It’s the impending danger zone that many of the 1.5 million affected borrowers are doing their best to ignore.
For the average investor or owner-occupier, that means a pretty significant hike in your repayment, or what the Reserve Bank of Australia (RBA) has called a “non-trivial” sum of about $7,000 per year.
And 2020 (as shown in the chart below) is the year that most of these at-risk IO loans will reset.
Once seen as somewhat of a magic bullet by Aussies, IO loans at their peak accounted for 40 per cent of all loans. With lower repayments, they allowed home owners to finally get a foot in a tightly held property market. For investors, it was a way to maximise tax deductions, enhance cash flow and build up their property portfolios.
But this traditional way of investing just won’t fly anymore. Lending standards have seen a significant amount of scrutiny by banks, which has impacted the approvals of new interest-only applications (see chart below).
Last year, the Australian Prudential Regulation Authority (APRA) gate-crashed the party with a 30 per cent cap on new interest-only loans to try to address booming house prices and household debt concerns.
The impact of this is now starting to be felt. The balances of the IO loans written historically are due to mature from their initial IO terms in the next three years. And this is when the big wave of challenges will arrive for mortgagors.
According to APRA statistics, the “big four” banks have reduced their share of new IO loans to 15.53 per cent, down from 38.43 per cent in March 2017. As seen in the charts below, effectively the banks have controlled the market with borrowing capacities dropping by close to 20 per cent in some lenders’ calculations.
With this fall in investor lending, we’ve also seen home prices in our major east-coast housing markets take a noticeable dive. At the end of July, CoreLogic reported that national dwelling values were 1.6 per cent lower over the past 12 months, the largest annual fall since August 2012.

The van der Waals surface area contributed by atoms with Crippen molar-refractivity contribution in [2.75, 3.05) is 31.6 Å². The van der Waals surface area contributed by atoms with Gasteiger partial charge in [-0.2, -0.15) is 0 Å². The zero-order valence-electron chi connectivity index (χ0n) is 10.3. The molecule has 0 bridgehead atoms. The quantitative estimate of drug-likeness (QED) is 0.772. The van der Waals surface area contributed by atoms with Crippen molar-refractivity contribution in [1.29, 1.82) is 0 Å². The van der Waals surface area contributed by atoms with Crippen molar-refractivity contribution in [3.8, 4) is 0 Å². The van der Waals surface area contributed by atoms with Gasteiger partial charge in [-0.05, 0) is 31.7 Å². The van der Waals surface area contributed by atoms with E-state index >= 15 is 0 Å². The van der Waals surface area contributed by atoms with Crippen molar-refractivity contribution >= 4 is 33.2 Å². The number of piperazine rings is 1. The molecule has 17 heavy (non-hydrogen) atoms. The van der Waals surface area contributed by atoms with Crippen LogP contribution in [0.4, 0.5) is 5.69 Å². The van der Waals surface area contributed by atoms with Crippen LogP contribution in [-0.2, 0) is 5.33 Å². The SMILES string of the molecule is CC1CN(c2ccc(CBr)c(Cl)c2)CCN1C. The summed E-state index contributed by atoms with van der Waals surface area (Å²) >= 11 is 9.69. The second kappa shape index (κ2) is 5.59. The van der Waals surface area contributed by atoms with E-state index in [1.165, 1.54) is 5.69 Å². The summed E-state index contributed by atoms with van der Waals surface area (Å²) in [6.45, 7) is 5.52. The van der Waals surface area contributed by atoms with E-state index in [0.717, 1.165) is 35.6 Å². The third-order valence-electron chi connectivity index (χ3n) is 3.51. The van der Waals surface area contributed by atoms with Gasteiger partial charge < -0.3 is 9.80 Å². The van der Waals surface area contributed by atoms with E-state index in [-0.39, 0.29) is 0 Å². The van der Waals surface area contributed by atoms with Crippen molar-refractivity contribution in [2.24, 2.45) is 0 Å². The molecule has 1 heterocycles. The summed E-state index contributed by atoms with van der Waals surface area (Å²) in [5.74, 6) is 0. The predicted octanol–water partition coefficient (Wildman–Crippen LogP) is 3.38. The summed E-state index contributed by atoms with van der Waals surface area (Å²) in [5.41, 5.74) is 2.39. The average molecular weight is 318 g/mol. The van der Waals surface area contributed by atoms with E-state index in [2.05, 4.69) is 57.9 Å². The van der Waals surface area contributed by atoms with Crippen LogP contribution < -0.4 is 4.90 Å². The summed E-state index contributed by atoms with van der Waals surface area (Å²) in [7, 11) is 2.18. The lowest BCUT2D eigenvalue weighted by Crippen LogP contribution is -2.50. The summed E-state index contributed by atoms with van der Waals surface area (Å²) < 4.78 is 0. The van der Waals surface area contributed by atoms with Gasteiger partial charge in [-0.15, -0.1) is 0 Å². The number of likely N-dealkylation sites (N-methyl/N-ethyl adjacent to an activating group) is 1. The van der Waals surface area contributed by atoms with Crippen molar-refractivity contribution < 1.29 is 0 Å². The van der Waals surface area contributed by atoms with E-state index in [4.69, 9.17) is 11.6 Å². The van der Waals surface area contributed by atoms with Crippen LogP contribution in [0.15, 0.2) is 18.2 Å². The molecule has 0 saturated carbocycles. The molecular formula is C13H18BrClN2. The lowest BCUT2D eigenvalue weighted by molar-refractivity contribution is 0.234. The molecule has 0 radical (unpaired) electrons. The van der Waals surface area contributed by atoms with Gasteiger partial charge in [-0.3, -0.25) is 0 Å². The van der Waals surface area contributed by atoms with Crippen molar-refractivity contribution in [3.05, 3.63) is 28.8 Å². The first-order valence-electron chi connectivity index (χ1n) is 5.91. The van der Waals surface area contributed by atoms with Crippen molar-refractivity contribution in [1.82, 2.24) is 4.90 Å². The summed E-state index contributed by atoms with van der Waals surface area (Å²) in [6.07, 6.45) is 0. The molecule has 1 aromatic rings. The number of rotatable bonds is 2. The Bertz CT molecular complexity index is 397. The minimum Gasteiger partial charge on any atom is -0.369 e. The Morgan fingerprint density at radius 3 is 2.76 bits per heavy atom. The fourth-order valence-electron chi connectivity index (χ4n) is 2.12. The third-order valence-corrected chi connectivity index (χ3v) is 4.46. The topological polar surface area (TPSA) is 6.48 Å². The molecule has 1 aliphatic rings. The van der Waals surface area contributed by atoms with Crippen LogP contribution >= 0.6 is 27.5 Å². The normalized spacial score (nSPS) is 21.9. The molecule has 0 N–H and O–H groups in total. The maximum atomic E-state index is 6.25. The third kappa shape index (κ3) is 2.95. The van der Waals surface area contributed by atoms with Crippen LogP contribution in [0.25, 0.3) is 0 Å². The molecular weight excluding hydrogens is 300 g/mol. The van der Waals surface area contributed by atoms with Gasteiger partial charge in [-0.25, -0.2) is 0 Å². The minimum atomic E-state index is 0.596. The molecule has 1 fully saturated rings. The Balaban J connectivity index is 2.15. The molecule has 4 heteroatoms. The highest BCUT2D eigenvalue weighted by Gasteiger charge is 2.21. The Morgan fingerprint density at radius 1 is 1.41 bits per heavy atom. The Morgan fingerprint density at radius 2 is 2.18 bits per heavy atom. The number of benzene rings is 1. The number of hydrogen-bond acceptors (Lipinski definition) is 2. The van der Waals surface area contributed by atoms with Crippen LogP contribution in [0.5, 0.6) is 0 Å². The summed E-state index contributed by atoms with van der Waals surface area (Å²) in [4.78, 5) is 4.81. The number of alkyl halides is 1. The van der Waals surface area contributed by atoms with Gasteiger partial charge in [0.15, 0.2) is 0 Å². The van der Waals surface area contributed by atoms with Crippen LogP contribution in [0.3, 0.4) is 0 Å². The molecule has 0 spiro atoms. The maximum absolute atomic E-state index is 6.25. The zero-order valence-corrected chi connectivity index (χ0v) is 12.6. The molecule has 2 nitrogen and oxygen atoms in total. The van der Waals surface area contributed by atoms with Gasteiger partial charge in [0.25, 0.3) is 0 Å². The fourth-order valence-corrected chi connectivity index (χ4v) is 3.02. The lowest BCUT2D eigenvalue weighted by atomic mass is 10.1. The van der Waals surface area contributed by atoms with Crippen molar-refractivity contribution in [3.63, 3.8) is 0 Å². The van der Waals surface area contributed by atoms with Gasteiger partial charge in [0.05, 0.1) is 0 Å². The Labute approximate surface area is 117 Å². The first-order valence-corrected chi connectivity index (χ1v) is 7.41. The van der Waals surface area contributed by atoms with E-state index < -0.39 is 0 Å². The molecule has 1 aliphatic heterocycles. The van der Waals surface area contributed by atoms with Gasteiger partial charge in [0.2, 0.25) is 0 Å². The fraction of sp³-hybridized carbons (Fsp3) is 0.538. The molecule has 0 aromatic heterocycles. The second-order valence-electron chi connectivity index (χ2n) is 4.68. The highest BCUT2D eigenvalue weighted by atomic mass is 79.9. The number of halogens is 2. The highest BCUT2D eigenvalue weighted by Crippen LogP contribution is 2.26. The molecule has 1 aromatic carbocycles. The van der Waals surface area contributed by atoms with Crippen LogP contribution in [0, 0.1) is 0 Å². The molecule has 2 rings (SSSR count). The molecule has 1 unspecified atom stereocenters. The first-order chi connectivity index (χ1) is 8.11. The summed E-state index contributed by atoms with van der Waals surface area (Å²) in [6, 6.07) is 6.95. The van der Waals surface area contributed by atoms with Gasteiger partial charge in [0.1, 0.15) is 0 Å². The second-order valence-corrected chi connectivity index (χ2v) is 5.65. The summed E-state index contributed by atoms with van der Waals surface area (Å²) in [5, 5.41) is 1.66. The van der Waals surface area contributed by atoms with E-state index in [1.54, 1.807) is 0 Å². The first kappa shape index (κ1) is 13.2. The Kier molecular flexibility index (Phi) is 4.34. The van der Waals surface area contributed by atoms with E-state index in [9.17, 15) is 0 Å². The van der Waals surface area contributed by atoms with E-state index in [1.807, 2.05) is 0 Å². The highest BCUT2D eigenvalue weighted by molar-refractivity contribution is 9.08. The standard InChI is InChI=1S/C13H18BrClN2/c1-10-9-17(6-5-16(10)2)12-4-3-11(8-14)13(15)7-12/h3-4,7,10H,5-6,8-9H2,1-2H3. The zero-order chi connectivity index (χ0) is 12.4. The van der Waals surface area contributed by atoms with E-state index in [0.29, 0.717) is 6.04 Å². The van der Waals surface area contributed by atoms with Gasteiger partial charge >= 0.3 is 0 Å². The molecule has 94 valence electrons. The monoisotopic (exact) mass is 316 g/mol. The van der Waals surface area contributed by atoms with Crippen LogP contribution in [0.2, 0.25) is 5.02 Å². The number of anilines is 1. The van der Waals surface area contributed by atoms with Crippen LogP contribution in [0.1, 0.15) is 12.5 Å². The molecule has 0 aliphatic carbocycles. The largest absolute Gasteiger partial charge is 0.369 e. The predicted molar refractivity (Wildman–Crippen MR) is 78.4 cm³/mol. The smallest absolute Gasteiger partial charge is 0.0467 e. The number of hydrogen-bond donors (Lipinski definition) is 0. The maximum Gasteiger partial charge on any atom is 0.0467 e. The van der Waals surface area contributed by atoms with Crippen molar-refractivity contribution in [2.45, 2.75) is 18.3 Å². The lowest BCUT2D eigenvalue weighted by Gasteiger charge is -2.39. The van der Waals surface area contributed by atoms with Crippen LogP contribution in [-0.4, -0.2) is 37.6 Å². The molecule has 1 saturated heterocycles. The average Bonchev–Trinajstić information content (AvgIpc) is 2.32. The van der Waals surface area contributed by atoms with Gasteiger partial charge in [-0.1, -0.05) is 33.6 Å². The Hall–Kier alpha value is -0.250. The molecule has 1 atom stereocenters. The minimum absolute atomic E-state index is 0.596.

As a mortgage broker, I have seen first-hand how tough lenders have become compared to more lenient standards between 2014–2016, with some borrowers not being able to extend or refinance their IO loans.
Not drowning, waving
Those who are ahead with their repayments and have built up savings in the form of offset accounts, redraw balances or other assets should be comfortable when it comes to covering the increased payments.
But there are some borrowers that the RBA states may struggle because they have less than one month’s prepayments in their accounts. My concern is directed at home loan newbies and investors who could experience little or no capital growth.
I see a combination of three factors that could impact capital growth between now and 2021:
So, given these factors affecting capital growth, and the fact you may soon be facing some financial headwinds, the question begs: what do you do? Well, for starters, take a deep breath and remember it’s not the end of the world. I have referred to it as a “danger zone”, not a “catastrophic zone” for a reason.
There are many ways to overcome and prevail. The answer lies in taking action now, not waiting until the issues are well and truly on your doorstep.
Options to make it through the danger zone
Reviewing your game plan
In the face of changing loan conditions, this is a perfect time to reassess your game plan and remind yourself why you bought the property in the first place, i.e. what was it meant to deliver for you?
Once you are clear about your goals, seek out professionals. You need to surround yourself with a team of trusted experts, not rely on the opinions of family or friends.
An investment-savvy mortgage broker can guide you through your choices, keeping you two to three steps in advance, knowing that bank policies will continue to change. Your broker should be aware of the changes that are coming.
My suggestion is that while it might be tempting to refinance and chase a lower rate, you may actually wind up paying more interest over the life of the loan if you keep extending the 30-year loan term each time you refinance.
At the end of the day, the goal is to create wealth, not create more household debt. Now is the time to act and consider your options so that you can avoid the danger zone financially intact.
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